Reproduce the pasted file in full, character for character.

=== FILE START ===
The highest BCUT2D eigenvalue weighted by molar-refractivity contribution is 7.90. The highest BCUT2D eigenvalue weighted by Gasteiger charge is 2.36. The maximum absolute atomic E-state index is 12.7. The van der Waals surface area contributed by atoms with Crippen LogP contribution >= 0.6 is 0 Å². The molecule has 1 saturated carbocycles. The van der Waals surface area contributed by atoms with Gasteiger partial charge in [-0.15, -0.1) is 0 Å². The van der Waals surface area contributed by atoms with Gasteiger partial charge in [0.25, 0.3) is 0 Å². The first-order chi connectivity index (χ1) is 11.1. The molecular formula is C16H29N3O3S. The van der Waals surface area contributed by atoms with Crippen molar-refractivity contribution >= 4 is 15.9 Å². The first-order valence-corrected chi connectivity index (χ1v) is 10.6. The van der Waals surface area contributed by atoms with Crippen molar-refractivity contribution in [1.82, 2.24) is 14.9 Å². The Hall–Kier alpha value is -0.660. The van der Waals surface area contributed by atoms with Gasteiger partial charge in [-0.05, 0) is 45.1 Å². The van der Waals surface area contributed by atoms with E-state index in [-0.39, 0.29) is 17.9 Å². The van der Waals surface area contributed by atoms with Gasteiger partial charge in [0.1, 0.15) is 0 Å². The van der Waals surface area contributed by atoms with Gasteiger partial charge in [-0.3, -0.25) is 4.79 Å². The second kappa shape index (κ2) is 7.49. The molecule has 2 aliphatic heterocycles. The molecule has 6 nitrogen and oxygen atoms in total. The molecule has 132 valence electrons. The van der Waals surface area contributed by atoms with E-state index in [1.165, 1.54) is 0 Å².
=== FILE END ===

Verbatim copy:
The highest BCUT2D eigenvalue weighted by molar-refractivity contribution is 7.90. The highest BCUT2D eigenvalue weighted by Gasteiger charge is 2.36. The maximum absolute atomic E-state index is 12.7. The van der Waals surface area contributed by atoms with Crippen LogP contribution >= 0.6 is 0 Å². The molecule has 1 saturated carbocycles. The van der Waals surface area contributed by atoms with Gasteiger partial charge in [-0.15, -0.1) is 0 Å². The van der Waals surface area contributed by atoms with Gasteiger partial charge in [0.25, 0.3) is 0 Å². The first-order chi connectivity index (χ1) is 11.1. The molecular formula is C16H29N3O3S. The van der Waals surface area contributed by atoms with Crippen molar-refractivity contribution >= 4 is 15.9 Å². The first-order valence-corrected chi connectivity index (χ1v) is 10.6. The van der Waals surface area contributed by atoms with Crippen molar-refractivity contribution in [1.82, 2.24) is 14.9 Å². The Hall–Kier alpha value is -0.660. The van der Waals surface area contributed by atoms with Gasteiger partial charge in [-0.05, 0) is 45.1 Å². The van der Waals surface area contributed by atoms with E-state index in [-0.39, 0.29) is 17.9 Å². The van der Waals surface area contributed by atoms with Gasteiger partial charge in [0.1, 0.15) is 0 Å². The van der Waals surface area contributed by atoms with Gasteiger partial charge in [-0.3, -0.25) is 4.79 Å². The second kappa shape index (κ2) is 7.49. The molecule has 2 aliphatic heterocycles. The molecule has 6 nitrogen and oxygen atoms in total. The molecule has 132 valence electrons. The van der Waals surface area contributed by atoms with E-state index in [1.165, 1.54) is 0 Å².